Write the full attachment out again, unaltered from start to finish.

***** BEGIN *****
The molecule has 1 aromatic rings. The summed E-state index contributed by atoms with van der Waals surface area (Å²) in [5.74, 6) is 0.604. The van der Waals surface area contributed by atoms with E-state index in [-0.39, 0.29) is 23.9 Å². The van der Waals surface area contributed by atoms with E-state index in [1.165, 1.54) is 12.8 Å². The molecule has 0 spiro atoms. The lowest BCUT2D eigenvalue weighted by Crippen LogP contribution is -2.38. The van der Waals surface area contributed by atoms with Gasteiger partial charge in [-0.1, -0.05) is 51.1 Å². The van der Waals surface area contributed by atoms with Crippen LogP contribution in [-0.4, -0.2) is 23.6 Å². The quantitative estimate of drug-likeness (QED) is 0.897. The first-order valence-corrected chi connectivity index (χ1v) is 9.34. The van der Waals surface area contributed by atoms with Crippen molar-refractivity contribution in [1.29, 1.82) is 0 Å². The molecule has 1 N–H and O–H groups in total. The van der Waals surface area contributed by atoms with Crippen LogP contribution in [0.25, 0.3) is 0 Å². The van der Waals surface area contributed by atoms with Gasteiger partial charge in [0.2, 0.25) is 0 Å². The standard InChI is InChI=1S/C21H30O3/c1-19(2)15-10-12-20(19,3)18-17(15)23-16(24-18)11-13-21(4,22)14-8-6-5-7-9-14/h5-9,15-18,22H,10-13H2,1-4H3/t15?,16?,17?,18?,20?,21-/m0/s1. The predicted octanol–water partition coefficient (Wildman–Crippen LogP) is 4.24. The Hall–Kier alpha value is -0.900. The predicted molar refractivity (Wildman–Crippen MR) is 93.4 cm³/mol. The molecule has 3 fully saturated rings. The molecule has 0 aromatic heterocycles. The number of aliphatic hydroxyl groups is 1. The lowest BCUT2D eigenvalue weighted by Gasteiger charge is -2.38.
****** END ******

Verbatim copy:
The molecule has 1 aromatic rings. The summed E-state index contributed by atoms with van der Waals surface area (Å²) in [5.74, 6) is 0.604. The van der Waals surface area contributed by atoms with E-state index in [-0.39, 0.29) is 23.9 Å². The van der Waals surface area contributed by atoms with E-state index in [1.165, 1.54) is 12.8 Å². The molecule has 0 spiro atoms. The lowest BCUT2D eigenvalue weighted by Crippen LogP contribution is -2.38. The van der Waals surface area contributed by atoms with Gasteiger partial charge in [-0.1, -0.05) is 51.1 Å². The van der Waals surface area contributed by atoms with Crippen LogP contribution in [-0.4, -0.2) is 23.6 Å². The quantitative estimate of drug-likeness (QED) is 0.897. The first-order valence-corrected chi connectivity index (χ1v) is 9.34. The van der Waals surface area contributed by atoms with Crippen molar-refractivity contribution in [1.29, 1.82) is 0 Å². The molecule has 1 N–H and O–H groups in total. The van der Waals surface area contributed by atoms with Crippen LogP contribution in [0.25, 0.3) is 0 Å². The van der Waals surface area contributed by atoms with Gasteiger partial charge in [0.2, 0.25) is 0 Å². The standard InChI is InChI=1S/C21H30O3/c1-19(2)15-10-12-20(19,3)18-17(15)23-16(24-18)11-13-21(4,22)14-8-6-5-7-9-14/h5-9,15-18,22H,10-13H2,1-4H3/t15?,16?,17?,18?,20?,21-/m0/s1. The predicted octanol–water partition coefficient (Wildman–Crippen LogP) is 4.24. The Hall–Kier alpha value is -0.900. The predicted molar refractivity (Wildman–Crippen MR) is 93.4 cm³/mol. The molecule has 3 fully saturated rings. The molecule has 0 aromatic heterocycles. The number of aliphatic hydroxyl groups is 1. The lowest BCUT2D eigenvalue weighted by Gasteiger charge is -2.38.